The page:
Some of the pharmaceuticals stored on space flights may have shorter shelf-life than they do on Earth, says a new study.
The medications intended for the treatment of minor illnesses of astronauts in space may require special packaging and reformulation to remain stable for long periods in the space environment, according to scientists from NASA, Johnson Space Centre.
Putcha and her colleagues investigated whether pharmaceuticals undergo degradation in space and, if so, which environmental variables in space may affect the stability of the medications in space.
They compared physical and chemical changes in 35 formulations contained in identical pharmaceutical kits stowed on the International Space Station (ISS) and on Earth.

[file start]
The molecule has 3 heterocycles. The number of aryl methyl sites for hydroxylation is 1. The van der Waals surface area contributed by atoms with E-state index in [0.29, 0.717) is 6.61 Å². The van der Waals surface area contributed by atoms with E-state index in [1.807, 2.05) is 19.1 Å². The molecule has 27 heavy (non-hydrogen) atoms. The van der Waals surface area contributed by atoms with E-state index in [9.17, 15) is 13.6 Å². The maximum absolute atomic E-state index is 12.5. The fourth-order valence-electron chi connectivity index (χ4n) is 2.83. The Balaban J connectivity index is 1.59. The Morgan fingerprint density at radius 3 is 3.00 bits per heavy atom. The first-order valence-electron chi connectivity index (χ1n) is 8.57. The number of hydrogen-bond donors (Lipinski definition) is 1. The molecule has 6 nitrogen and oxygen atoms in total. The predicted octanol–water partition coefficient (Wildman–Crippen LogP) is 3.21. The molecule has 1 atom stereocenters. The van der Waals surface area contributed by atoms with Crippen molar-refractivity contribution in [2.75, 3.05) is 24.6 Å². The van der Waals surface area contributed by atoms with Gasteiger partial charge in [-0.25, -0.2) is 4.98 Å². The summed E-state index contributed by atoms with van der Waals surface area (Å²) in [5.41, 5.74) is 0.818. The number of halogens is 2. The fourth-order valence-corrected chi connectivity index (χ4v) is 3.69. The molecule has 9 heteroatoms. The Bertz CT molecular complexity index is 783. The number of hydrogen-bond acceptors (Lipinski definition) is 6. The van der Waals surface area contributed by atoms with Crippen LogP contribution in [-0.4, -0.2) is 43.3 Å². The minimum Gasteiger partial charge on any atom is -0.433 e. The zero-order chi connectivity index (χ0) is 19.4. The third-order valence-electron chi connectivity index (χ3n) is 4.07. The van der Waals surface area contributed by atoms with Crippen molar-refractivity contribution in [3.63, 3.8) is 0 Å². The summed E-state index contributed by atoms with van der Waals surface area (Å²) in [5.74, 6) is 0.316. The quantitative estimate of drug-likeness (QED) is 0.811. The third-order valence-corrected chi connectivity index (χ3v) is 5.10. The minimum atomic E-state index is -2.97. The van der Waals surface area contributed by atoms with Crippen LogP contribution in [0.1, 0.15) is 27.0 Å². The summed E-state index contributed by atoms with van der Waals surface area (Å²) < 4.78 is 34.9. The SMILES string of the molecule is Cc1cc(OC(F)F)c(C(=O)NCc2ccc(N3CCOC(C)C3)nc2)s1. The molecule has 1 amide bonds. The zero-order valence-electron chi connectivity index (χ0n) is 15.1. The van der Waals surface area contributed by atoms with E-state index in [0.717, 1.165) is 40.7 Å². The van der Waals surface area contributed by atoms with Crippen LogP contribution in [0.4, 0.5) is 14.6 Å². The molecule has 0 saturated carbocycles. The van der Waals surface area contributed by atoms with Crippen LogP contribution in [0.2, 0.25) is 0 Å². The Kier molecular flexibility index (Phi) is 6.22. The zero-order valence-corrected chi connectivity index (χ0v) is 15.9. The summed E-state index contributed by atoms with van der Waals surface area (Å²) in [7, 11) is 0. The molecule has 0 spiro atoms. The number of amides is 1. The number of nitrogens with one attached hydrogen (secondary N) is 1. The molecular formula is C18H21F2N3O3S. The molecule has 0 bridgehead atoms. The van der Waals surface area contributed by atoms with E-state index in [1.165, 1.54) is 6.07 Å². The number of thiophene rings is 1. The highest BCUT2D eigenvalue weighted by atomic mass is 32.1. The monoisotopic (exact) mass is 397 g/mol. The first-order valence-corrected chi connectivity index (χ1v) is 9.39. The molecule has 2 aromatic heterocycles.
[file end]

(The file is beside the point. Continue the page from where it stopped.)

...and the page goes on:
After stowage for 28 months in space, they found that a higher percentage of the medications from each flight kit had a lower active pharmaceutical content than the controls on the ground.
They also saw no variation in the temperature or humidity levels between Earth and in space.
The study scientists suggested that exposure to the chronic low dose of ionizing radiation as well as repackaging of solid medications may be contributing factors for pharmaceutical stability in space.
The findings were published online in AAPS Journal.